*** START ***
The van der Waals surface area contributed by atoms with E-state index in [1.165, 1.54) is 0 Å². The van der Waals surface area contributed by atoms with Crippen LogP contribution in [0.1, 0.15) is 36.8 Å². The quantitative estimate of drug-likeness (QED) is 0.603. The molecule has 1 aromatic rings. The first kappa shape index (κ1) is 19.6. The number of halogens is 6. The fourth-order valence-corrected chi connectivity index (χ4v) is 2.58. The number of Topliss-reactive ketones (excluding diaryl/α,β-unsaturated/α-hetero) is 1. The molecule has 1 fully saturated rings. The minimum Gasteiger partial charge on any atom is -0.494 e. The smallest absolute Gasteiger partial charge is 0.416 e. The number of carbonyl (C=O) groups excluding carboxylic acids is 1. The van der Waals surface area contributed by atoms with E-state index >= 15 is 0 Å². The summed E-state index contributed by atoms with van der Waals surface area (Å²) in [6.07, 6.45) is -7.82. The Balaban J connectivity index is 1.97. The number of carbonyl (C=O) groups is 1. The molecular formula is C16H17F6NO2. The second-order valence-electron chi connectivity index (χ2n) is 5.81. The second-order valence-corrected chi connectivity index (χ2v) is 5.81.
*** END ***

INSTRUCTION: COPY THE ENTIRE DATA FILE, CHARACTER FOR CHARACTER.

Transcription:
The van der Waals surface area contributed by atoms with E-state index in [1.165, 1.54) is 0 Å². The van der Waals surface area contributed by atoms with Crippen LogP contribution in [0.1, 0.15) is 36.8 Å². The quantitative estimate of drug-likeness (QED) is 0.603. The molecule has 1 aromatic rings. The first kappa shape index (κ1) is 19.6. The number of halogens is 6. The fourth-order valence-corrected chi connectivity index (χ4v) is 2.58. The number of Topliss-reactive ketones (excluding diaryl/α,β-unsaturated/α-hetero) is 1. The molecule has 1 fully saturated rings. The minimum Gasteiger partial charge on any atom is -0.494 e. The smallest absolute Gasteiger partial charge is 0.416 e. The number of carbonyl (C=O) groups excluding carboxylic acids is 1. The van der Waals surface area contributed by atoms with E-state index >= 15 is 0 Å². The summed E-state index contributed by atoms with van der Waals surface area (Å²) in [6.07, 6.45) is -7.82. The Balaban J connectivity index is 1.97. The number of carbonyl (C=O) groups is 1. The molecular formula is C16H17F6NO2. The second-order valence-electron chi connectivity index (χ2n) is 5.81. The second-order valence-corrected chi connectivity index (χ2v) is 5.81.